“Which branch are you?” is often the first question on our lips when we meet another student nurse or registered nurse.
This question subconsciously structures how the rest of the conversation goes.
It’s a simple question with a simple answer, but the resounding silence after that answer or the enthusiastic “me too!” means one of two things, either “I understand you” or “I don’t understand what you do”.
The truth is if we’re from different branches, we probably don’t really understand each other.
We’re four branches who have not yet worked out that we come from the same tree. Our bark, our roots, our everything comes from caring.
We all care, that’s the centre of nursing, but our separate branches have made that bond seem so fragile.
I study learning disability nursing and we are a small branch compared to others, but we care deeply about what we do.
The number of our army is so finite we’re often painted the victim, forgotten by the bigger branches and misunderstood, because “what do learning disability nurses actually do?”
Sometimes I think this is because we’re not widely known, but actually I feel it is time to admit something: I have no idea what an adult nurse really does.
I have a stereotypical image in my head that I know cannot be true, and I think it’s the same for all branches, because we don’t take the time to work with and learn from one another. We hear the whispers and see the horror stories and as much as we deny it, we are not immune to the media’s fictitious view of what we do.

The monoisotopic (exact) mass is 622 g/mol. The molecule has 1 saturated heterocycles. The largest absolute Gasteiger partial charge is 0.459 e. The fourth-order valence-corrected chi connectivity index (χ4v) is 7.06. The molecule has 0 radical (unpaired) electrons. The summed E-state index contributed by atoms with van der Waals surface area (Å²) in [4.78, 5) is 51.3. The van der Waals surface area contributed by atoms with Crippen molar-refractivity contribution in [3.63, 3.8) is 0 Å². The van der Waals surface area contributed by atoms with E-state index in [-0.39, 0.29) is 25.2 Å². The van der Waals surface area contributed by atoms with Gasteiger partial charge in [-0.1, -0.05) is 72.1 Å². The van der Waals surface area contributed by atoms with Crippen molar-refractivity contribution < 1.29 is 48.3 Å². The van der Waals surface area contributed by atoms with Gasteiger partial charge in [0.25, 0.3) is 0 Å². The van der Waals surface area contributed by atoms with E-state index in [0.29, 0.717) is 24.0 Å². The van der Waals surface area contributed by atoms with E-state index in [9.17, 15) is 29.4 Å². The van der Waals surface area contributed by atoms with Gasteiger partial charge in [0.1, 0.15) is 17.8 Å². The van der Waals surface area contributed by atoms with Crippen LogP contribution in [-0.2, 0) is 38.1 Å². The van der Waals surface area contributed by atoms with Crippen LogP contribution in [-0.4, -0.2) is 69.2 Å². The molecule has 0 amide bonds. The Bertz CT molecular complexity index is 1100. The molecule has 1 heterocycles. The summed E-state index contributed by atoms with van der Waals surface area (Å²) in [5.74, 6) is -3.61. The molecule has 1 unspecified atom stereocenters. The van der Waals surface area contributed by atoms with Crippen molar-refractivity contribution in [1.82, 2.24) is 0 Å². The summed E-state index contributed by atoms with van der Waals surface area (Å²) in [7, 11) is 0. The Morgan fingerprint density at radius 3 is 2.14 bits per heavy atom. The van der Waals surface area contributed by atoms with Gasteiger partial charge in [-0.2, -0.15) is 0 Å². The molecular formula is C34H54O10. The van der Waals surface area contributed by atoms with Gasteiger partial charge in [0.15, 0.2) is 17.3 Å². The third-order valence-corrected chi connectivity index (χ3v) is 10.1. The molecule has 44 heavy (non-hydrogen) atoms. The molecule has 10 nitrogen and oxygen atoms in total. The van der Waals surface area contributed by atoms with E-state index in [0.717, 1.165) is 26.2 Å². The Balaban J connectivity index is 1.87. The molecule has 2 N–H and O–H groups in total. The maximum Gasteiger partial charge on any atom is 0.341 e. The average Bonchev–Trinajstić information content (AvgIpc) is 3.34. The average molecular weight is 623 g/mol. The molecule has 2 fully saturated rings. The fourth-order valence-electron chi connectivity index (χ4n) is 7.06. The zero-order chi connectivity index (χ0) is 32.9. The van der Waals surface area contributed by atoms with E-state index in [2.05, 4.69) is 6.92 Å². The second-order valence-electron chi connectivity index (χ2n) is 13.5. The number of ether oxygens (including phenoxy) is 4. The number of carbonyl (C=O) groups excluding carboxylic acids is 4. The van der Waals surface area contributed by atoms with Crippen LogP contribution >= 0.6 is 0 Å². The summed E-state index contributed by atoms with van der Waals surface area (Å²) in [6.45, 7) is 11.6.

The problem is, we don’t make enough effort to get the truth.
Together, our four branches are capable of caring for any person in the world; any age, illness or ability. We all have different skills and strengths, and weaknesses, different areas of expertise and types of communication, and not one of us is a superhero.
Not one of us can do everything…
And yet, if we struggle we tend to reach for the nearest hand inside our own branch, instead of reaching just that little bit further into the hands of someone who can provide us with the answers and experience we need.
We need to teach each other, work with each other, and make the effort to understand each other.
Why wouldn’t we want to provide the best care possible, and why wouldn’t we make the simple steps to do so?
It’s a waste of our energy to continue the fight to prove that our care is more important than that provided by another branch, it is not productive and it’s not effective.
Childhood, adulthood, learning disabilities and mental illness are not mutually exclusive; every adult was once a child, and any adult or child can have or become affected by mental illness and learning disabilities.
By working together, we can stop compartmentalising our patients and start making positive changes to healthcare provision and nursing solidarity.
Lucy Cleden-Radford is Student Nursing Times’ child branch editor